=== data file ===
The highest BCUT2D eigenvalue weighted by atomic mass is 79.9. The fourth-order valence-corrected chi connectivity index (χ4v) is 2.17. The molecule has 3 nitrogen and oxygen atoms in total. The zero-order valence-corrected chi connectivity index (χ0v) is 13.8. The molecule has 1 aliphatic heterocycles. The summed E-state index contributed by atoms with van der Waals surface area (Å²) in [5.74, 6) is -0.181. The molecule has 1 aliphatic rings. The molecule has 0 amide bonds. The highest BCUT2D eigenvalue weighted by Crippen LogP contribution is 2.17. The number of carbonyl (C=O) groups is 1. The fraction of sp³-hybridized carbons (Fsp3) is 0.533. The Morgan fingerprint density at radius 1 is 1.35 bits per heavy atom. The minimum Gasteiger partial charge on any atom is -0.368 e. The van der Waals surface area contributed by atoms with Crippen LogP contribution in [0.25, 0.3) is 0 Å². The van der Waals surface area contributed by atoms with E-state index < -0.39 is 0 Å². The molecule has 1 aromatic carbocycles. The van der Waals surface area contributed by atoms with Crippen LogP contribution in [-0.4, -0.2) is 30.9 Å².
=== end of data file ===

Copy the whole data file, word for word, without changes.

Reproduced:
The highest BCUT2D eigenvalue weighted by atomic mass is 79.9. The fourth-order valence-corrected chi connectivity index (χ4v) is 2.17. The molecule has 3 nitrogen and oxygen atoms in total. The zero-order valence-corrected chi connectivity index (χ0v) is 13.8. The molecule has 1 aliphatic heterocycles. The summed E-state index contributed by atoms with van der Waals surface area (Å²) in [5.74, 6) is -0.181. The molecule has 1 aliphatic rings. The molecule has 0 amide bonds. The highest BCUT2D eigenvalue weighted by Crippen LogP contribution is 2.17. The number of carbonyl (C=O) groups is 1. The fraction of sp³-hybridized carbons (Fsp3) is 0.533. The Morgan fingerprint density at radius 1 is 1.35 bits per heavy atom. The minimum Gasteiger partial charge on any atom is -0.368 e. The van der Waals surface area contributed by atoms with Crippen LogP contribution in [0.25, 0.3) is 0 Å². The van der Waals surface area contributed by atoms with E-state index < -0.39 is 0 Å². The molecule has 1 aromatic carbocycles. The van der Waals surface area contributed by atoms with Crippen LogP contribution in [-0.4, -0.2) is 30.9 Å².